The SociologySource Podcast

Today we are launching the SociologySource Podcast. A lively discussion about the issues sociology teachers face and a whole lot more. We are making this a weekly thing, so subscribe via iTunes or check back every Thursday for a new episode. Our regular cohost is Chris Garneau from the University of Science and the Arts of Oklahoma.

We’ve had a blast recording the first two episodes and I can’t wait to share them with you all. If you have an idea for a show topic or if you have a question you’d like us to discuss on air, send an email to So what are you waiting for? Go take a listen for yourself.

Framing is arguably one of the most crucial concepts our students can learn. Framing and social construction are inextricably connected processes. Only when you understand how frames are used to manipulate (and create) the public’s perception can you fully critically analyze social issues. If you don’t understand framing, it’s really easy to be taken by a well crafted message, regardless of how warranted and measured its claims are.

The problem is, students struggle with the concept. Framing is almost a meta-process. It’s something that often happens in between the lines. When done well it’s subtle and covert.

In class I will show my students a commercial, or some other curated message, and together we critically analyze each piece of the message. We work together to identify all of the symbols and frames used. Slowly, one by one, the class begins to nod along as we go through it until finally most of the class leans back in their chairs and smiles that, “A ha!” smile. However, the moment I ask them to do it on their own they struggle to see anything beyond the surface message.

The deep analysis of cultural messages is hard to teach and hard to learn precisely because cultural messages and frames hide in plain sight. So instead of starting the learning process by trying to give students the eyes to see their surround in new ways, I think it’s better to start with something much easier to see and then try to bring the skills gained back to the student’s everyday life.

I Need Your Help

The activity I am about to tell you about I’ve never been tried before. Unlike most posts on SociologySource, I won’t be talking about a project that worked smashingly for me. Rather, this is a call to our readers for help. I see a problem, I have an idea for a solution, and I need YOUR help to execute it.

Using Cover Songs to Teach Framing

Music provides a handy metaphor for framing. When a band or artist covers a previously popular song in a way that is all together different it demonstrates how the same base material can be framed in very different ways to create starkly contrasting affects. At the end of this post I have some examples of just the sort of covers I am talking about.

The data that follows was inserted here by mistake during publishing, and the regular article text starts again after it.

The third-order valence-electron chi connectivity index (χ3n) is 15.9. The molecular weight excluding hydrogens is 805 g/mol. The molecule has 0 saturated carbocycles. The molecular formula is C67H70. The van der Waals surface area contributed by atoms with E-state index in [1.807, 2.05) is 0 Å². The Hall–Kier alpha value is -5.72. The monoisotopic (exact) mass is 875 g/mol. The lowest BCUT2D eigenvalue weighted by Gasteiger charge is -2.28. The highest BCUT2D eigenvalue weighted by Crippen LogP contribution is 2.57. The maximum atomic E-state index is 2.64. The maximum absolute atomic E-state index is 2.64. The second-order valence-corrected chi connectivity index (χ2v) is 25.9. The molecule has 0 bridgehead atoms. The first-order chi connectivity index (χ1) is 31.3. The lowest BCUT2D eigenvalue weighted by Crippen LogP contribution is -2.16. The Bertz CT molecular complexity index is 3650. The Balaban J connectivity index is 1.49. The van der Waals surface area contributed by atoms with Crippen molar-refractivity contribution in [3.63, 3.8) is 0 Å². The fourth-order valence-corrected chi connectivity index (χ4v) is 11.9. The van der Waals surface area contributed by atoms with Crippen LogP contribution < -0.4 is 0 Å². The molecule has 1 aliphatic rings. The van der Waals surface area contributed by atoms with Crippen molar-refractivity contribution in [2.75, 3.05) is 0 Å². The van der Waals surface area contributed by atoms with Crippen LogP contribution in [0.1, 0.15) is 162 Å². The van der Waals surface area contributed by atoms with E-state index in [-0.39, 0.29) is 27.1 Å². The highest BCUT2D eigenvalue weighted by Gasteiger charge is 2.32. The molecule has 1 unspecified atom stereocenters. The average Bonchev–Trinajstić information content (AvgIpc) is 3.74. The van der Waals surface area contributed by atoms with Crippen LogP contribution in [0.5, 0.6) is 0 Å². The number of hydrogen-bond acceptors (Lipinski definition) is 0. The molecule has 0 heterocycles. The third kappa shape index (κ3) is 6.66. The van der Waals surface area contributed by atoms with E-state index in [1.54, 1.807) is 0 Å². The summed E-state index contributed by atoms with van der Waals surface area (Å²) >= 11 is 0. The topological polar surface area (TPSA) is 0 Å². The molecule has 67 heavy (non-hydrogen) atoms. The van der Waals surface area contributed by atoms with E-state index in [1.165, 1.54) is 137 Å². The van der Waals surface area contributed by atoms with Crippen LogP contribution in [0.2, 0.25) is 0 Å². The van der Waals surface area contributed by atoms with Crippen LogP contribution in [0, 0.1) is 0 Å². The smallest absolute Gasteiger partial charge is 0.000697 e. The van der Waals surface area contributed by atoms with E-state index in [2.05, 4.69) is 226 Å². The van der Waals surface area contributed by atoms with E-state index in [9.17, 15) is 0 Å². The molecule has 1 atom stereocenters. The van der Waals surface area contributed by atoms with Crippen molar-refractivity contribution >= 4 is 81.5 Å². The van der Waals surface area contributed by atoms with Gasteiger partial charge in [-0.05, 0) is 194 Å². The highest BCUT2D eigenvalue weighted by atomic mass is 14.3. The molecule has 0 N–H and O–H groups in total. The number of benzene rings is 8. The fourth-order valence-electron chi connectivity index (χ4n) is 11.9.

I want to design a simple in-class (and/or homework) assignment that asks students to read a bit about issue framing and then analyze two starkly different versions of the same song.

Here’s What I Need

  1. Song Recommendations.
  2. Help me find songs that have dramatically different versions between the original and the cover version. The Holy Grail would be a song with two versions that are diametrically opposed. For instance a song that is very stereotypically masculine and aggressive paired with a version that is stereotypically feminine and passive. I’m looking for contradictory versions of songs that illustrate a sociological concept (gender, race, class, sexuality, etc.)

  3. A great, short, intro level article or piece about issue framing.
  4. I have never found a concise discussion of framing that I’ve liked for an intro level class. It’s a complex idea that is hard to succinctly describe in simple terms. If you have an article or short piece that you’ve had success with I’d love to read it.

Want to help?

Send me your recommendations to me via Email:, hit me up on twitter (@SociologySource), or post it on our Facebook page.

All contributors will be given credit by name. Thanks in advance!

Example Songs

Below are just a few examples. The original version followed by the cover.


Artist: Willow Smith

Artist: Jimmy Fallon (as Neil Young) feat Bruce Springsteen


Artist: Nine Inch Nails

Artist: Johnny Cash

“Suspicious Mind”

Artist: Elvis Presley

Artist: Dwight Yoakam[1]

  1. This song is a giant guilty pleasure of mine. The repeating guitar hook gets me every time. And I love how instead of saying, “I can’t walk out” Yoakam says, “iKaWaOu” in one syllable. My mother is an Elvis fanatic, she named our 3 cats Elvis, Pricilla, and Colonel Parker. TMI?  ↩ is the easiest way for you to find great sociological songs to play in your classes. Each song features lyrics that are relevant to the sociological topics you teach everyday. We sorted all of our songs by class topic making it a snap to find exactly the right song. Once you find a song you like, you can play that song for free right from Best of all, you can recommend songs and we’ll include them in our catalog. We’ll even give you a proper shout out for each submission as a way of saying thanks![1]

Why You Should Use Music in Your Classes.

Playing sociologically relevant music before class starts is a fantastic way to set the tone. The right song can energize your students, create a poignant moment, or at least be thought provoking. Think of the music as priming your students for what your about to discuss in class.